The objective of this study is to discover the genes responsible for the development of
hereditary cataracts in families. A cataract is clouding of the lens of the eye that
obstructs the passage of light and may impair vision. Information from this study may
provide a better understanding of why hereditary cataracts form and perhaps lead to the
development of a test that can predict who will likely be affected and to what degree.
Patients or family members of patients with inherited cataracts who participate in this
study will be asked questions about their family history, especially concerning eye disease
or cataracts, and a family tree will be drawn. They will undergo a complete eye
examination, including photographs to document the clarity or opacity of the lens. In
addition, a small blood sample will be drawn for use in gene mapping studies of inherited
Although the etiology of some secondary cataracts is becoming better understood and certain
animal models have the promise to elucidate the relationships between lens crystallin and
hereditary cataract, little is known about the causes of congenital cataracts in humans.
Even the classification of different types of cataracts is cumbersome and imperfect. A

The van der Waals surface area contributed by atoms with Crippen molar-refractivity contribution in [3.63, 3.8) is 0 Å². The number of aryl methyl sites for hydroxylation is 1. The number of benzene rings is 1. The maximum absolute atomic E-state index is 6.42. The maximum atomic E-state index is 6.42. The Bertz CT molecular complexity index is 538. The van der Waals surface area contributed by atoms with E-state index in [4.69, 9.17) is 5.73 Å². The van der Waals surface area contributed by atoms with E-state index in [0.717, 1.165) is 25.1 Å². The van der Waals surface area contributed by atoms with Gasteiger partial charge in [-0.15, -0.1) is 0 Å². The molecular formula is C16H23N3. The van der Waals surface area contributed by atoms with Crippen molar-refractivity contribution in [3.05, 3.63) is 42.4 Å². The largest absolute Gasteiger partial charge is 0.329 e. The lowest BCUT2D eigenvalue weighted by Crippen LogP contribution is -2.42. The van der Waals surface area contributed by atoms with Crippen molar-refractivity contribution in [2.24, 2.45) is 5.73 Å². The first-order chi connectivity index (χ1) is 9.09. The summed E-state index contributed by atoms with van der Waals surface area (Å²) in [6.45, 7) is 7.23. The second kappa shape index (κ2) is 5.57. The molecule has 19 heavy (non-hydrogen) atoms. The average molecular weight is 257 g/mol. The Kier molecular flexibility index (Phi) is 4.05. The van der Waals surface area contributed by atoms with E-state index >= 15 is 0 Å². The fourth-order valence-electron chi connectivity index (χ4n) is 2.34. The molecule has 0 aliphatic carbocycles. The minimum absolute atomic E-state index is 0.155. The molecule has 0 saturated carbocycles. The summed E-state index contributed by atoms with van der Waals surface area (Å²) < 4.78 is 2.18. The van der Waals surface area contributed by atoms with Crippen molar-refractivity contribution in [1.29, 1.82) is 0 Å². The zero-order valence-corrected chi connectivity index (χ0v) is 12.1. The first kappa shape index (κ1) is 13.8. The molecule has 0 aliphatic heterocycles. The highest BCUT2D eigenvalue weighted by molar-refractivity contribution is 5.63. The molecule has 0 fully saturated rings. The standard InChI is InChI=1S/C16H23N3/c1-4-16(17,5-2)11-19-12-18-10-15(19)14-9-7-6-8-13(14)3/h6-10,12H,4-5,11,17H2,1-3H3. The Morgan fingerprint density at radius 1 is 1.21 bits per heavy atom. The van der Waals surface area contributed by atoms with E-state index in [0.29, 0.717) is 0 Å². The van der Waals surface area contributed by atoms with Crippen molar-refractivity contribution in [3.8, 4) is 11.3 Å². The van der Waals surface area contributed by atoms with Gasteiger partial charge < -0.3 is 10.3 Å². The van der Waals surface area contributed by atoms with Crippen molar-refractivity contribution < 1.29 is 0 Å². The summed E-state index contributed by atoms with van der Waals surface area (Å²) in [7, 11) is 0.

better understanding of cataractogenesis will come through an understanding of the molecular
components of the lens of the eye and the ways in which lesions of these components are
manifested structurally and functionally as opacity of the lens. It is well known that
cataracts exhibit marked genetic heterogeneity. In mice and humans, hereditary cataracts
have been shown to result from lesions at many distinct loci and those cataracts
corresponding to one locus can be morphologically heterogeneous, implying that environmental
factors may modify the phenotype of the cataract which a molecular lesion causes.
Nonetheless, molecular biological characterization of cataracts in the mouse and guinea pig
has suggested that alterations in lens crystallins can cause hereditary cataracts making
them reasonable candidate genes for causing hereditary cataracts in humans. In addition, it
is apparent that hereditary lesions which mimic or contribute additively to environmental
stresses known to cause cataracts might be candidate genes for causing hereditary cataracts.
This knowledge increases the feasibility of genetic linkage studies and provides a
rationale basis on which to begin the molecular analysis of naturally occurring hereditary
cataracts. Therefore, it is the purpose of this protocol to concentrate upon hereditary
The proband must have documentation of congenital or hereditary cataract.
Patients with cataract due to radiation, steroid, or associated with other ocular diseases
such as uveitis, retinitis pigmentosa etc. and age-related cataracts will be excluded.